"What this means is that somebody took a real box and forged the writing on it, probably to give it a religious significance," Dorfman added.

The committee said another indication that the box was not all it was claimed to be was that the stone from which it was hewn was more likely to have originated in Cyprus or northern Syria than ancient Israel.

However, Oded Golan, the Israeli owner of the "James ossuary," dismissed the findings.

"I am certain the ossuary is real, I am certain that the committee is wrong regarding its conclusions," he said.

Golan had earlier said he had problems with the committee and its methods of investigation saying they had "preconceived notions."

He said he had bought the ossuary in the mid-1970s from a dealer in the Old City of Jerusalem for about $200, but he was unable to remember the dealer's name.

Ossuaries were commonly used by Jewish families between 20 B.C. and A.D. 70 to store the bones of their loved ones

While most scholars agree that Jesus existed, no physical evidence from the first century has ever been conclusively tied with his life.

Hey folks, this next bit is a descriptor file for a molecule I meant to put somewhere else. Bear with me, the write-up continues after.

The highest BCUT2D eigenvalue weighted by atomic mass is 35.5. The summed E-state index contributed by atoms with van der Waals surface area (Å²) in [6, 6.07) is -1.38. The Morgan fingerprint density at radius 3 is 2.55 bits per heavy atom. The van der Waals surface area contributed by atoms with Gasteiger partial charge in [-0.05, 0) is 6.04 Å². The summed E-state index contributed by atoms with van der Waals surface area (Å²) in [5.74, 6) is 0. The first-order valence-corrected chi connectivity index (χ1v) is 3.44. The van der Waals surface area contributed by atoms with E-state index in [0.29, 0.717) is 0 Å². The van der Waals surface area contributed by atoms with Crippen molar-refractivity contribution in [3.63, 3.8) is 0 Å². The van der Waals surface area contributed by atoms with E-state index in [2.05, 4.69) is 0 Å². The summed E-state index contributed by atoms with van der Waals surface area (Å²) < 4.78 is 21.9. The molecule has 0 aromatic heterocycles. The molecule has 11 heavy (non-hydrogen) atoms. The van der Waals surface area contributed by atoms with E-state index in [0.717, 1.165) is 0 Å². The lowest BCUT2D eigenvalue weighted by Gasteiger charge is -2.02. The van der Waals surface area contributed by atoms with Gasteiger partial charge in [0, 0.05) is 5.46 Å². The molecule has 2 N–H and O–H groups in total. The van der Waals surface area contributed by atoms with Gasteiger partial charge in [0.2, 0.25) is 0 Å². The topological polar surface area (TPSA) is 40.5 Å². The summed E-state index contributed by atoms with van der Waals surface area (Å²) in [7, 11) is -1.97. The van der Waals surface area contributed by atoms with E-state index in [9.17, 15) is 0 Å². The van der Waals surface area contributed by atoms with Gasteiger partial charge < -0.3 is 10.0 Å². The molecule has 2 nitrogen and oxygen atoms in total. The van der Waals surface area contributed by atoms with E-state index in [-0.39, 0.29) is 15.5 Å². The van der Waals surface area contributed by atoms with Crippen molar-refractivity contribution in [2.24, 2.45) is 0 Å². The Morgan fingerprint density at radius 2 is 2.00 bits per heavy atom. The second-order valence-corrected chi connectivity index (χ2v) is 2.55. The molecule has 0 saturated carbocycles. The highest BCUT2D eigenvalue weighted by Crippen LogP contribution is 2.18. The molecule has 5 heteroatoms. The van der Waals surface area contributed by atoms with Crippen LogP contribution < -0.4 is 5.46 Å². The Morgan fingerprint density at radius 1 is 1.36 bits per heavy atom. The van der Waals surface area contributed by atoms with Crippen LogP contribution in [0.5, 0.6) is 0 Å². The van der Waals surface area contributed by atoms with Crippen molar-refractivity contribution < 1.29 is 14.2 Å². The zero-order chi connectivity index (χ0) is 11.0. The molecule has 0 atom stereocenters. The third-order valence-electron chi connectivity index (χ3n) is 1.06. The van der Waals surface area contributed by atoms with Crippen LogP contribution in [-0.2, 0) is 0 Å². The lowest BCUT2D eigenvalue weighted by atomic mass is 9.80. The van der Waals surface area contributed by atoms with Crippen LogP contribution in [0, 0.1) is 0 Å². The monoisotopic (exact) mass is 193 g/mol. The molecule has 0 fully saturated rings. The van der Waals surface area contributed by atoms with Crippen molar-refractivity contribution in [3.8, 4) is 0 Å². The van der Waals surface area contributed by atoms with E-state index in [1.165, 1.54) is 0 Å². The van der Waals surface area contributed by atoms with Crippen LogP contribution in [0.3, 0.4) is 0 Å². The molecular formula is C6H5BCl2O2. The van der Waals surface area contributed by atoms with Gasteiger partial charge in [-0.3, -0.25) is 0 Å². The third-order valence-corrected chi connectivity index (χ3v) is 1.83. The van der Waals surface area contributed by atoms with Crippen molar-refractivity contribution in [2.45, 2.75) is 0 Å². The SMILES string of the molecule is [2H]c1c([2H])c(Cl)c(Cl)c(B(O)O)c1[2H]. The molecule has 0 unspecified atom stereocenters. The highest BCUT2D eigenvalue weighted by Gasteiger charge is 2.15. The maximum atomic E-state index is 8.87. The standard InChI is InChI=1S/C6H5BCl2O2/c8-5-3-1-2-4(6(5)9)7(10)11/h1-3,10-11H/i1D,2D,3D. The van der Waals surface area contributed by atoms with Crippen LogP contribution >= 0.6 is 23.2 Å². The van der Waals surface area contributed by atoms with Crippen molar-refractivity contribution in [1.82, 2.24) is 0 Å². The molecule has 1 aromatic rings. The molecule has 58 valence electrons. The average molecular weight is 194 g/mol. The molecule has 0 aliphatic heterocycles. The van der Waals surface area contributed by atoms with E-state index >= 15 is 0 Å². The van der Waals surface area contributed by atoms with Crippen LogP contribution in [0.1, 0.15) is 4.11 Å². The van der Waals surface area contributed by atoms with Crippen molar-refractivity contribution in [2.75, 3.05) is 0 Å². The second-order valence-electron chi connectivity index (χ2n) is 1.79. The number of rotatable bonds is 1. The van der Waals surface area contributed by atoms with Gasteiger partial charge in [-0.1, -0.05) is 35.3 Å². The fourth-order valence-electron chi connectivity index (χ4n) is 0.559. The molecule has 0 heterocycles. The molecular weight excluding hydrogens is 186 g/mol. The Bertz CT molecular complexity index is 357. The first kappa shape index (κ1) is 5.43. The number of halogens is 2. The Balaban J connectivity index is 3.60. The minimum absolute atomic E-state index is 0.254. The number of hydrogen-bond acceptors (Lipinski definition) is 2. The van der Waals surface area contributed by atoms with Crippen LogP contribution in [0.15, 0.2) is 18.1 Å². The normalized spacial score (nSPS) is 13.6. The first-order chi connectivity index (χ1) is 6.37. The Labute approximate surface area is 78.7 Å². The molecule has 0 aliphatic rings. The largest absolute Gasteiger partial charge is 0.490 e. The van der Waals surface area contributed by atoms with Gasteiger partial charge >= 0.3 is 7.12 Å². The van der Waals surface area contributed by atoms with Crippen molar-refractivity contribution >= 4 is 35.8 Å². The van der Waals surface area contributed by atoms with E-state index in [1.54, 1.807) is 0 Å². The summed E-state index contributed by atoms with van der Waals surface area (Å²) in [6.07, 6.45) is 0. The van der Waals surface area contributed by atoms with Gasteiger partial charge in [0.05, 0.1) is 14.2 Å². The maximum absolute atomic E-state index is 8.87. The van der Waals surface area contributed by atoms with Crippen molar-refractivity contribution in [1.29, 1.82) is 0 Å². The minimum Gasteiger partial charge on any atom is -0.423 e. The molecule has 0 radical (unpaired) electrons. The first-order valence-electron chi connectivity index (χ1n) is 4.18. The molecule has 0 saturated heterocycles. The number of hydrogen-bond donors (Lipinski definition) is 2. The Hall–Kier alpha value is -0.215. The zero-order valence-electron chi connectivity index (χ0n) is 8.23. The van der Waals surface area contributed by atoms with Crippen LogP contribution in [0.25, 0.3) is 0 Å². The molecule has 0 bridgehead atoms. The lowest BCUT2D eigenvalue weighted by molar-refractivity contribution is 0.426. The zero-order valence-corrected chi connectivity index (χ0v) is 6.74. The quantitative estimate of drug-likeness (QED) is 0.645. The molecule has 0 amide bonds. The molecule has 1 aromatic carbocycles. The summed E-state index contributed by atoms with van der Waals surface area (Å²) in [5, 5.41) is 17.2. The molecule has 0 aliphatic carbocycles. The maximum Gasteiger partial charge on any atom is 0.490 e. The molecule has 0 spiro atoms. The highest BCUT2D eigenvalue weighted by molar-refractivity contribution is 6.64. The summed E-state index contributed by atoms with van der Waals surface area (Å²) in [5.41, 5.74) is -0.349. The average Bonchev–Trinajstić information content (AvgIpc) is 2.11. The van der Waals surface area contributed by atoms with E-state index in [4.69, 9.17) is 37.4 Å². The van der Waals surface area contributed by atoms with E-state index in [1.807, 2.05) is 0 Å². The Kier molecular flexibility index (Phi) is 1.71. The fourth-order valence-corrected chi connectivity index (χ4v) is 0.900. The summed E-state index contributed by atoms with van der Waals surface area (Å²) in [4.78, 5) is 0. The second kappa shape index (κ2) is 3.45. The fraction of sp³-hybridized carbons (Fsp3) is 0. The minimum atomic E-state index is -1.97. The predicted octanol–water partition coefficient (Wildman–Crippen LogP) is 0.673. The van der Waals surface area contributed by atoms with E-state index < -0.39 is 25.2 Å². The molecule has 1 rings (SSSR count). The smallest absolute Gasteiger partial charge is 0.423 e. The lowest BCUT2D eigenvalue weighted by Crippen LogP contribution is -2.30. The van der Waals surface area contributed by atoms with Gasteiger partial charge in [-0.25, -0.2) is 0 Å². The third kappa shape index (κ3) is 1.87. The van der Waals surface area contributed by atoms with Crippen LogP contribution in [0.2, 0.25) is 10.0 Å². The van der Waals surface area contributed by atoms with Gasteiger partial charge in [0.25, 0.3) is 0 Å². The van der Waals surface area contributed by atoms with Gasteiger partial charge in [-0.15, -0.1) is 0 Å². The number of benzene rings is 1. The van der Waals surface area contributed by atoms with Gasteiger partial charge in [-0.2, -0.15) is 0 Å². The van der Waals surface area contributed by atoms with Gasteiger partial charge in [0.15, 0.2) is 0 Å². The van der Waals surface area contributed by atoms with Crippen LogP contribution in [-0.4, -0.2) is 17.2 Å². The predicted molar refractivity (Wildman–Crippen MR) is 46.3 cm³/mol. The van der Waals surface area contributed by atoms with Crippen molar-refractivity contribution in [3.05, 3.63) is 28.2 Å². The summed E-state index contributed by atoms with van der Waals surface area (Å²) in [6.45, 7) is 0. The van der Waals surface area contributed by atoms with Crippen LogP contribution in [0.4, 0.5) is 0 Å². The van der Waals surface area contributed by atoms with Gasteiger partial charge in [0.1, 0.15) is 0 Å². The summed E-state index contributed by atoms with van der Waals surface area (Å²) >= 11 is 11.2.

Riddle of Colossal flooding solved

How Rome relived sea battles, writes SHAN ROSS

THE mystery of the flooded amphitheatre has puzzled historians and scientists for almost 2000 years. But now an Edinburgh engineer has come up with a theory for how Emperor Titus flooded the Colosseum in Rome at its opening in 80AD.

A crowd of 87,000 cheering citizens and slaves had watched gladiators battle to the death in the arena that stood at the heart of the Roman empire. More than 5000 animals had been killed for sport.

But the highlight of the 100-day inauguration was a series of naval battles re-enacted in the Colosseum, according to Cassius Dio, chronicler of ancient Rome, who said: "Titus suddenly filled this same theatre with water and brought in horses and bulls and other domesticated animals that had been taught to behave in the liquid element just as on land. He also brought in people on ships, who engaged in a sea-fight there, impersonating the Corcyreans and Corinthians."